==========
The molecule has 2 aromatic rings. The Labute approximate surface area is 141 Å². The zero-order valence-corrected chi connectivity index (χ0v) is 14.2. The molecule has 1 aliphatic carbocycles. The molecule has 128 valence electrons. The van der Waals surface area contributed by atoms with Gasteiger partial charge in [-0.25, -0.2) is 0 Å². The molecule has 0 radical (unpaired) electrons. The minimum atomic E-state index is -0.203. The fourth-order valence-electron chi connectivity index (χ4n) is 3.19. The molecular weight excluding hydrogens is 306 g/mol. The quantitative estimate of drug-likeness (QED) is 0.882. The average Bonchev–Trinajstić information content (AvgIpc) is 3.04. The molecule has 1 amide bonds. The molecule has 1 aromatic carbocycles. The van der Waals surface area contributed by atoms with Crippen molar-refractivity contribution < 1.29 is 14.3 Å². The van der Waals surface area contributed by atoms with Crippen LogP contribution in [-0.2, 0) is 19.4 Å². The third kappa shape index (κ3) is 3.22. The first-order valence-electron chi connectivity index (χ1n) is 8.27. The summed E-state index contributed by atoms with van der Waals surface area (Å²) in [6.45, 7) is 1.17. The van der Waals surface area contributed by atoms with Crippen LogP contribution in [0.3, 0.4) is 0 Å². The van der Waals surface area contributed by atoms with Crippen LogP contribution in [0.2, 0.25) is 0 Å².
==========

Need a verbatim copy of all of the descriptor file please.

The molecule has 2 aromatic rings. The Labute approximate surface area is 141 Å². The zero-order valence-corrected chi connectivity index (χ0v) is 14.2. The molecule has 1 aliphatic carbocycles. The molecule has 128 valence electrons. The van der Waals surface area contributed by atoms with Gasteiger partial charge in [-0.25, -0.2) is 0 Å². The molecule has 0 radical (unpaired) electrons. The minimum atomic E-state index is -0.203. The fourth-order valence-electron chi connectivity index (χ4n) is 3.19. The molecular weight excluding hydrogens is 306 g/mol. The quantitative estimate of drug-likeness (QED) is 0.882. The average Bonchev–Trinajstić information content (AvgIpc) is 3.04. The molecule has 1 amide bonds. The molecule has 1 aromatic carbocycles. The van der Waals surface area contributed by atoms with Crippen molar-refractivity contribution < 1.29 is 14.3 Å². The van der Waals surface area contributed by atoms with Crippen LogP contribution in [-0.2, 0) is 19.4 Å². The third kappa shape index (κ3) is 3.22. The first-order valence-electron chi connectivity index (χ1n) is 8.27. The summed E-state index contributed by atoms with van der Waals surface area (Å²) in [6.45, 7) is 1.17. The van der Waals surface area contributed by atoms with Crippen LogP contribution in [0.3, 0.4) is 0 Å². The van der Waals surface area contributed by atoms with Crippen LogP contribution in [0.2, 0.25) is 0 Å².